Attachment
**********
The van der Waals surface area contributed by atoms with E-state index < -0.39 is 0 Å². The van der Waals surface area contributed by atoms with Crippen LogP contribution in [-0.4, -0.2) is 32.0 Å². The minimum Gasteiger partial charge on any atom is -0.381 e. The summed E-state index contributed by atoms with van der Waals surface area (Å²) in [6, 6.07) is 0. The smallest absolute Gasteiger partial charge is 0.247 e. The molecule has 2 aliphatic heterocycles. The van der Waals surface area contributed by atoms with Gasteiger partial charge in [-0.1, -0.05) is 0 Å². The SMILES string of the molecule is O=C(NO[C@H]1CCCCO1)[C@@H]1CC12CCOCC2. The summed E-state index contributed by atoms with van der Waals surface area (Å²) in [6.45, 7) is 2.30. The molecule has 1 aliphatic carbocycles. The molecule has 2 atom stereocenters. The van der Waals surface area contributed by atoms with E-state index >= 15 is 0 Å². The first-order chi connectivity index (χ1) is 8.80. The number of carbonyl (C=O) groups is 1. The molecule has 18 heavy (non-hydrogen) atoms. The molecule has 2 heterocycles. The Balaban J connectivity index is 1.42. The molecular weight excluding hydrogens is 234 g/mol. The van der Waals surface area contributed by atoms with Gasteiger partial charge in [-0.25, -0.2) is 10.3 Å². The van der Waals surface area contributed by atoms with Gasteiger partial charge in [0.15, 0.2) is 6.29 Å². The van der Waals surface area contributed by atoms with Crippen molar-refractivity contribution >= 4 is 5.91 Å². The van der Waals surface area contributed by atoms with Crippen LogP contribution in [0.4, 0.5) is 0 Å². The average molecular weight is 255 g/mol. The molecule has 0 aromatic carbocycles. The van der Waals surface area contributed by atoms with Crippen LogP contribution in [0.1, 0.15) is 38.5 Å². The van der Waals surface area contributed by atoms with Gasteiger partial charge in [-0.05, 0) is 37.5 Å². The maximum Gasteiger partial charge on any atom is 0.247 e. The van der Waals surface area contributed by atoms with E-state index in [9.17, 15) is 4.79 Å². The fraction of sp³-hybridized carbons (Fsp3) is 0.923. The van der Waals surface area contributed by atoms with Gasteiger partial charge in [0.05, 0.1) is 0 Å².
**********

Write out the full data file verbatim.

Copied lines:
The van der Waals surface area contributed by atoms with E-state index < -0.39 is 0 Å². The van der Waals surface area contributed by atoms with Crippen LogP contribution in [-0.4, -0.2) is 32.0 Å². The minimum Gasteiger partial charge on any atom is -0.381 e. The summed E-state index contributed by atoms with van der Waals surface area (Å²) in [6, 6.07) is 0. The smallest absolute Gasteiger partial charge is 0.247 e. The molecule has 2 aliphatic heterocycles. The van der Waals surface area contributed by atoms with Gasteiger partial charge in [-0.1, -0.05) is 0 Å². The SMILES string of the molecule is O=C(NO[C@H]1CCCCO1)[C@@H]1CC12CCOCC2. The summed E-state index contributed by atoms with van der Waals surface area (Å²) in [6.45, 7) is 2.30. The molecule has 1 aliphatic carbocycles. The molecule has 2 atom stereocenters. The van der Waals surface area contributed by atoms with E-state index >= 15 is 0 Å². The first-order chi connectivity index (χ1) is 8.80. The number of carbonyl (C=O) groups is 1. The molecule has 18 heavy (non-hydrogen) atoms. The molecule has 2 heterocycles. The Balaban J connectivity index is 1.42. The molecular weight excluding hydrogens is 234 g/mol. The van der Waals surface area contributed by atoms with Gasteiger partial charge in [-0.25, -0.2) is 10.3 Å². The van der Waals surface area contributed by atoms with Gasteiger partial charge in [0.15, 0.2) is 6.29 Å². The van der Waals surface area contributed by atoms with Crippen molar-refractivity contribution >= 4 is 5.91 Å². The van der Waals surface area contributed by atoms with Crippen LogP contribution in [0.4, 0.5) is 0 Å². The average molecular weight is 255 g/mol. The molecule has 0 aromatic carbocycles. The van der Waals surface area contributed by atoms with Crippen LogP contribution in [0.1, 0.15) is 38.5 Å². The van der Waals surface area contributed by atoms with Gasteiger partial charge in [-0.05, 0) is 37.5 Å². The maximum Gasteiger partial charge on any atom is 0.247 e. The van der Waals surface area contributed by atoms with E-state index in [9.17, 15) is 4.79 Å². The fraction of sp³-hybridized carbons (Fsp3) is 0.923. The van der Waals surface area contributed by atoms with Gasteiger partial charge in [0.05, 0.1) is 0 Å².